Any freelance trust fundraisers out there?

(8 Posts)
Gretaisbetter Tue 17-May-16 23:27:44

I'm an experienced trust fundraiser, and have been wondering for a while about going freelance.

Are any of you, or have you been, a freelance trust fundraiser? I have so many questions! How do you get work (especially outside of London - I'm not in the capital)? How much do you charge and for what types of work? Is there even work out there? Insurance? Would it work doing it part-time? Are charities more forthcoming with project information when they're paying you by the day?! <hopeful>

I enjoy all aspects of trust fundraising - strategy, research, forecasting, writing compelling bids, report-writing, general stewardship and so on - and am good at it. I've brought in small grants and raised six-figure sums. But in my current role, there's nowhere to go from here - no scope for progressing.

I feel stuck and want to broaden and enrich my career. I'd like to have a go at fundraising for some different causes. And I'd like more flexibility with juggling work around my children, especially when they're sick or it's the school holidays. (Freedom from truly exhausting office politics, low team morale, constantly shifting agendas and unproductive meetings would be good too! grin)

But I could be romanticising here. We absolutely depend on my income - which is very good in the context of the profession and my location - and so it would be a risk to go it alone. But trust fundraising jobs are rare where I live, outside the capital, so simply finding another job isn't much of an option either.

My main concerns are: would there be enough work and can I earn enough (I need at least £1,200 net a month); is freelancing really as flexible as it sounds; and would I knuckle down and not get distracted at home?

Please come and chat to me (on here or off-board) so I'm not just going round in circles talking to myself about this, while doing nothing to change the status quo! Thanks.

Gretaisbetter Wed 18-May-16 21:41:15

Anyone? Shamelessly bumping ...

gottogetdressed Thu 19-May-16 09:37:38

I've PM'd you!

luellabelle Fri 27-May-16 00:34:21

I work with trust fundraisers and I would say that as statutory funding drops trust fundraisers are becoming more in demand. If you've experience of Big lottery, Children in Need, comic relief and other big funds you should be in demand. My fundraisers charge £300 - £350 a day with a few of the really outstanding ones getting £400 a day.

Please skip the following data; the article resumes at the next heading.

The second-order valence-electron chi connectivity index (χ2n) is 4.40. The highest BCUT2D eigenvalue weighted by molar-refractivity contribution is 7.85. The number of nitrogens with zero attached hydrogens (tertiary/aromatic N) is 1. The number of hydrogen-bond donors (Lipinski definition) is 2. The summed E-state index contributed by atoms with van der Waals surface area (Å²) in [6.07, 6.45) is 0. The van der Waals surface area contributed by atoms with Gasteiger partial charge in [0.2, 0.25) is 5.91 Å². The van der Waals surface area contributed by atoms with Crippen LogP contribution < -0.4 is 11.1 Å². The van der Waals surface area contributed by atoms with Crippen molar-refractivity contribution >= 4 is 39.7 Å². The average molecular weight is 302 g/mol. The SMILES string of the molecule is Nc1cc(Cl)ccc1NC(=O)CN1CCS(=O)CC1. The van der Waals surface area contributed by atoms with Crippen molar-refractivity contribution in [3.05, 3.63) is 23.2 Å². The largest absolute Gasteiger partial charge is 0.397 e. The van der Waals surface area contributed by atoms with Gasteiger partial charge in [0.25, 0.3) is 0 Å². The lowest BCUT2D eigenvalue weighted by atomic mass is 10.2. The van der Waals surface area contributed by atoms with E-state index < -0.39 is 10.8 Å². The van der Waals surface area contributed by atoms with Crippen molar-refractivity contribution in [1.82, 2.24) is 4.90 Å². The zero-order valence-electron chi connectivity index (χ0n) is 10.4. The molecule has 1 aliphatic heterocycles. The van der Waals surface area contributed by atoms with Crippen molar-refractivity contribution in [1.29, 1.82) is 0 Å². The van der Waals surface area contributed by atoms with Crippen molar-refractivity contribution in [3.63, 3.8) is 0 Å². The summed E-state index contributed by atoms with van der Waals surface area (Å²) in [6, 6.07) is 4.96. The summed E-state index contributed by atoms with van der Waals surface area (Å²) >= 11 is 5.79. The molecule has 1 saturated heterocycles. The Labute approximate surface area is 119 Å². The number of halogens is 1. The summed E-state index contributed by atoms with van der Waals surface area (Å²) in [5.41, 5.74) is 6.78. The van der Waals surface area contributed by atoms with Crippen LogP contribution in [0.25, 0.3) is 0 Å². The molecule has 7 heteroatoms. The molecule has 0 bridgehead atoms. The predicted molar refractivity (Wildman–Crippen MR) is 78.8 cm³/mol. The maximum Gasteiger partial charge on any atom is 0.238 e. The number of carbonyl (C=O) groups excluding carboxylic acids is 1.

poocatcherchampion Tue 28-Jun-16 17:49:32

I'm looking at doing this freelance too. How are you getting on op?

kenettleton Wed 06-Jul-16 12:00:55

I am, please email me at katynettleton@htomail.co.uk and I may be able to help

MrsMargoLeadbetter Wed 06-Jul-16 14:41:08

Sorry OP I still haven't replied to your PM message. I think there is enough of a gap.

The key is finding the right sort of client that a) doesn't want to pay on results hmm and b) understand fundraising enough to ensure you get all the info and support you need to produce a good bid.

For anyone reading this there is a good Facebook Group 'Fundraising Chat' which is a mix of in-house & freelancers. Occasionally there are opportunities posted on there. You need to explain your connection to the sector if it isn't obvious from your profile when you request to join. You cannot post direct 'adverts' for your services but you can respond to requests for info about freelancers.

www.facebook.com/groups/1686147658271694/

gottogetdressed Wed 06-Jul-16 16:58:48

Thank Margo - interestingly I heard about that Facebook group at the IoF Convention today too!

I have to ask - I have never (yet) had a client who is looking at payment by results, is this really something you still find happens?

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